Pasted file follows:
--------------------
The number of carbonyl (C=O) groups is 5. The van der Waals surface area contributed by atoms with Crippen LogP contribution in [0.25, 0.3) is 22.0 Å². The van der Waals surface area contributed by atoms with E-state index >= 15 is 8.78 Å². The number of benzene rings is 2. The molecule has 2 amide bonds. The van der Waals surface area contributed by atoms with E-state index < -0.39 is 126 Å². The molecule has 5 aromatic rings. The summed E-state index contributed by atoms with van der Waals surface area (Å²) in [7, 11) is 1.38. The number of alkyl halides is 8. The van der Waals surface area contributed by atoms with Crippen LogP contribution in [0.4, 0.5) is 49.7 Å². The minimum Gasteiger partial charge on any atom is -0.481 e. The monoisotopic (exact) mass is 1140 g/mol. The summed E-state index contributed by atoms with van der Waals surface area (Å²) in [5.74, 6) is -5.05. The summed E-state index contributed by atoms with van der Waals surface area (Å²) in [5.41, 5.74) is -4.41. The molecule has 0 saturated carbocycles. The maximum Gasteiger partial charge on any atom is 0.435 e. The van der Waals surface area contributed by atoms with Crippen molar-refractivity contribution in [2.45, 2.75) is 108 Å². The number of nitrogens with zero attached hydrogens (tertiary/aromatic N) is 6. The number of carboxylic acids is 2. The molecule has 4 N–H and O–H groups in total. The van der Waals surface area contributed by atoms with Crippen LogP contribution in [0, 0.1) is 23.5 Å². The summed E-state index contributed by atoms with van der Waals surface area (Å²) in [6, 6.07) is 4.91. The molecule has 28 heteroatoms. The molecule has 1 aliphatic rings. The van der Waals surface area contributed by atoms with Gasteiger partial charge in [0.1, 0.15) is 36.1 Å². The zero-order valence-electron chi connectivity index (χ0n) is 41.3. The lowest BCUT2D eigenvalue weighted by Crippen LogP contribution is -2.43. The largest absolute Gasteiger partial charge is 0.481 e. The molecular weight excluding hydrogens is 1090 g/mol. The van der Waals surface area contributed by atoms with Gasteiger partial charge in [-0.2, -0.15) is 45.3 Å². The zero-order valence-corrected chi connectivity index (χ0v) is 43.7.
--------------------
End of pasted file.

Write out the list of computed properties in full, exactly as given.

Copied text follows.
The number of carbonyl (C=O) groups is 5. The van der Waals surface area contributed by atoms with Crippen LogP contribution in [0.25, 0.3) is 22.0 Å². The van der Waals surface area contributed by atoms with E-state index >= 15 is 8.78 Å². The number of benzene rings is 2. The molecule has 2 amide bonds. The van der Waals surface area contributed by atoms with E-state index < -0.39 is 126 Å². The molecule has 5 aromatic rings. The summed E-state index contributed by atoms with van der Waals surface area (Å²) in [7, 11) is 1.38. The number of alkyl halides is 8. The van der Waals surface area contributed by atoms with Crippen LogP contribution in [0.4, 0.5) is 49.7 Å². The minimum Gasteiger partial charge on any atom is -0.481 e. The monoisotopic (exact) mass is 1140 g/mol. The summed E-state index contributed by atoms with van der Waals surface area (Å²) in [5.74, 6) is -5.05. The summed E-state index contributed by atoms with van der Waals surface area (Å²) in [5.41, 5.74) is -4.41. The molecule has 0 saturated carbocycles. The maximum Gasteiger partial charge on any atom is 0.435 e. The van der Waals surface area contributed by atoms with Crippen molar-refractivity contribution in [2.45, 2.75) is 108 Å². The number of nitrogens with zero attached hydrogens (tertiary/aromatic N) is 6. The number of carboxylic acids is 2. The molecule has 4 N–H and O–H groups in total. The van der Waals surface area contributed by atoms with Crippen LogP contribution in [0, 0.1) is 23.5 Å². The summed E-state index contributed by atoms with van der Waals surface area (Å²) in [6, 6.07) is 4.91. The molecule has 28 heteroatoms. The molecule has 1 aliphatic rings. The van der Waals surface area contributed by atoms with Gasteiger partial charge in [0.1, 0.15) is 36.1 Å². The zero-order valence-electron chi connectivity index (χ0n) is 41.3. The lowest BCUT2D eigenvalue weighted by Crippen LogP contribution is -2.43. The largest absolute Gasteiger partial charge is 0.481 e. The molecular weight excluding hydrogens is 1090 g/mol. The van der Waals surface area contributed by atoms with Gasteiger partial charge in [-0.2, -0.15) is 45.3 Å². The zero-order valence-corrected chi connectivity index (χ0v) is 43.7.